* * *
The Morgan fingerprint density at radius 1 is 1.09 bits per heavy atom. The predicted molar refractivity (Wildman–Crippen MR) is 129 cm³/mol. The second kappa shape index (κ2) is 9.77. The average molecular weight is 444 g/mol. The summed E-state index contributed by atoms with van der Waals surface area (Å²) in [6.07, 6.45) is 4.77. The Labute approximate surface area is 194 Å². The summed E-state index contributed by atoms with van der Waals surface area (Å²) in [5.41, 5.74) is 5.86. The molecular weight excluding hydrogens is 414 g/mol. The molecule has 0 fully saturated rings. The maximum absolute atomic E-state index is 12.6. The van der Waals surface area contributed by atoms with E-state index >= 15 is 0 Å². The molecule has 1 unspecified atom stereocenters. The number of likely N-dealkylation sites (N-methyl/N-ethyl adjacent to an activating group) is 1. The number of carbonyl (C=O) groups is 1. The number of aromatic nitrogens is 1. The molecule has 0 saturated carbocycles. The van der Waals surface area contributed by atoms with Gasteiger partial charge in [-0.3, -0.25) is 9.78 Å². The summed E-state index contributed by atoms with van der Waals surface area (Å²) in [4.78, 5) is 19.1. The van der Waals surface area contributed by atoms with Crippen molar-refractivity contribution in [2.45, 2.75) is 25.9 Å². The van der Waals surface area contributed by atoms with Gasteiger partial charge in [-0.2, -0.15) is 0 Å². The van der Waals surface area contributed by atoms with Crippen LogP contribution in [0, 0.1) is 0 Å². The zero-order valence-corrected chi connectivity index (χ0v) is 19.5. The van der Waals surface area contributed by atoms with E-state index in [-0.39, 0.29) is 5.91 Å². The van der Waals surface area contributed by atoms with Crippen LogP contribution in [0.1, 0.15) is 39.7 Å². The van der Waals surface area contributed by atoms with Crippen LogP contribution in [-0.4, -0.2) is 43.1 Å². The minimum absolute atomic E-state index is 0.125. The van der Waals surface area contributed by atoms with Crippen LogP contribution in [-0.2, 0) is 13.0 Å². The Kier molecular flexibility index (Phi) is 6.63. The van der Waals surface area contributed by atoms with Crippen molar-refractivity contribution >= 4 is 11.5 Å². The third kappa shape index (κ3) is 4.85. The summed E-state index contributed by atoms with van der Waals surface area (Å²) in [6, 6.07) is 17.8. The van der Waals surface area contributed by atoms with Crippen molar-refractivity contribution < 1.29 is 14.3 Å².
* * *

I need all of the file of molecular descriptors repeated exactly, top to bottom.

The Morgan fingerprint density at radius 1 is 1.09 bits per heavy atom. The predicted molar refractivity (Wildman–Crippen MR) is 129 cm³/mol. The second kappa shape index (κ2) is 9.77. The average molecular weight is 444 g/mol. The summed E-state index contributed by atoms with van der Waals surface area (Å²) in [6.07, 6.45) is 4.77. The Labute approximate surface area is 194 Å². The summed E-state index contributed by atoms with van der Waals surface area (Å²) in [5.41, 5.74) is 5.86. The molecular weight excluding hydrogens is 414 g/mol. The molecule has 0 fully saturated rings. The maximum absolute atomic E-state index is 12.6. The van der Waals surface area contributed by atoms with E-state index >= 15 is 0 Å². The molecule has 1 unspecified atom stereocenters. The number of likely N-dealkylation sites (N-methyl/N-ethyl adjacent to an activating group) is 1. The number of carbonyl (C=O) groups is 1. The number of aromatic nitrogens is 1. The molecule has 0 saturated carbocycles. The van der Waals surface area contributed by atoms with Gasteiger partial charge in [-0.3, -0.25) is 9.78 Å². The summed E-state index contributed by atoms with van der Waals surface area (Å²) in [4.78, 5) is 19.1. The van der Waals surface area contributed by atoms with Crippen molar-refractivity contribution in [2.45, 2.75) is 25.9 Å². The van der Waals surface area contributed by atoms with Gasteiger partial charge in [-0.2, -0.15) is 0 Å². The van der Waals surface area contributed by atoms with Crippen LogP contribution in [0, 0.1) is 0 Å². The zero-order valence-corrected chi connectivity index (χ0v) is 19.5. The van der Waals surface area contributed by atoms with E-state index in [-0.39, 0.29) is 5.91 Å². The van der Waals surface area contributed by atoms with Crippen LogP contribution in [0.1, 0.15) is 39.7 Å². The van der Waals surface area contributed by atoms with Crippen LogP contribution in [-0.4, -0.2) is 43.1 Å². The minimum absolute atomic E-state index is 0.125. The van der Waals surface area contributed by atoms with Crippen LogP contribution in [-0.2, 0) is 13.0 Å². The Kier molecular flexibility index (Phi) is 6.63. The van der Waals surface area contributed by atoms with Crippen molar-refractivity contribution >= 4 is 11.5 Å². The third kappa shape index (κ3) is 4.85. The summed E-state index contributed by atoms with van der Waals surface area (Å²) in [6, 6.07) is 17.8. The van der Waals surface area contributed by atoms with Crippen molar-refractivity contribution < 1.29 is 14.3 Å².